was posted on the left at the position of General Burnside on the field, thence communicating with the mountain, and receiving reports for that officer. As our lines advanced on the west side of the Antietam, driving in the enemy's left, stations were established as closely as possible behind the lines, and near to the generals commanding in that portion of the field. A station was thus established, subject to artillery fire, by Lieuts. E. C. Pierce and W. F. Barrett, at the Miller house, near the position of General E. V. Sumner. The signal package carried on the saddle by one of the flagmen of this party was cut in two by a cannon-shot.
When the field near Roulette house was cleared by our troops, an advance station was ordered to that position. The point was reached by Lieuts. F. N. Wicker and G. J. Clarke. They had transmitted but few messages when the station was displace by the breaking of a part of our line. The position was soon retaken by our troops, but these officers did not reoccupy it. The fire had been close, the horse of one of the officers being slightly wounded. An hour afterward this station was occupied by Lieuts. F. Wilson and F. W. Owen, sent to supply the place of the two officers first detailed, and was bravely and efficiently worked by them under a considerable artillery fire until night. These stations were kept in communication with general headquarters.
Throughout the battle the labors of the officers and men on some of these station was almost incessant, and all exerted themselves zealously to gain and forward to headquarters any information or message to bear upon the result of the action. It was the fortune of Lieuts. J. B. Brooks and W. H. Hill to forward from the right some messages and reports of much importance. One of them, a message from General E. V. Sumner, announcing the wavering of the line and the need of re-enforcements, could probably have been sent so rapidly in no other manner. The reports from the mountains station so overlooking the field of battle were of peculiar interest, and the faithful manner in which this station was held and worked is worthy of commendation. All the stations were kept by the officers upon the field on the night of the 17th. Night signals were used, however, only between the mountain and general headquarters.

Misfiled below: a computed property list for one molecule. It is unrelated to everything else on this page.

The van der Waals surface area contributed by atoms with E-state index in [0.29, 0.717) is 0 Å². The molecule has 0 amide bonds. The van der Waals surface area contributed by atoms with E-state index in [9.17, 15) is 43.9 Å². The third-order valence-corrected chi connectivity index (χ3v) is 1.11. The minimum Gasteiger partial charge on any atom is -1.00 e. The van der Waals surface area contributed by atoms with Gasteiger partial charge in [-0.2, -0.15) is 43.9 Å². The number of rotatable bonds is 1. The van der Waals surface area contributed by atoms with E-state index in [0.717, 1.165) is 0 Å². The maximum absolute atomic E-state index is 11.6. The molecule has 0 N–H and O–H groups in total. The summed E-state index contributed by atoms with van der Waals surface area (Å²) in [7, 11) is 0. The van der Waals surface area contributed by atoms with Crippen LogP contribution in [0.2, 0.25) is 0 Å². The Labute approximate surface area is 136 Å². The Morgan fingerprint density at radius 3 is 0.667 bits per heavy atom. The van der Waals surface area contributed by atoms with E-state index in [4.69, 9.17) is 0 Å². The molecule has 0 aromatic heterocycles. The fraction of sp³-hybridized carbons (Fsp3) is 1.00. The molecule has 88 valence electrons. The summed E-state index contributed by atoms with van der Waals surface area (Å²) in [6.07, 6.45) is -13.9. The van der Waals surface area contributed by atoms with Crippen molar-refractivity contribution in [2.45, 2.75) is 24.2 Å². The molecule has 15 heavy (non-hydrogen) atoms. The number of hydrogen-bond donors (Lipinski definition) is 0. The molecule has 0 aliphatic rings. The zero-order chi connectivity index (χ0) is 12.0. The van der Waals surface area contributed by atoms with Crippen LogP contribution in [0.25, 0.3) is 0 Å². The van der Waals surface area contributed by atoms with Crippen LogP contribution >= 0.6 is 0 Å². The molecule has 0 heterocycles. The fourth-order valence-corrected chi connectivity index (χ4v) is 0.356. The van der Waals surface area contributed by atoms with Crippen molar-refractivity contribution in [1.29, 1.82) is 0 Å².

On the day and night of September 18 the stations were held in the same positions. There was constant observation and report in reference to the enemy, and movements noticed in different parts of the country. On this day the station communicating with Washington Monument, which had been withdrawn during the 17th, was reoccupied. At sundown and until dark the enemy's smoke distinctly marked the positions held by them on this side of the river and about Sharpsburg. During the night they hastily retreated.
On the morning of September 19, upon the advance of our cavalry, under General A. Pleasonton, in pursuit of the enemy, and the opening of the enemy's batteries in Virginia at the ford of the Potomac, officers who had accompanied the rapid movement of our troops established, under the direction of Captain Fisher, a station near Shepherdstown. This station communicated with the general commanding the army at headquarters until the occupation of Sharpsburg by our troops in force. On this day a signal party was ordered to Maryland Heights, whence, on the afternoon of the 20th, communication was opened with headquarters of the army at Sharpsburg. The earliest information was thus given on that day of the occupation of that place by our forces and of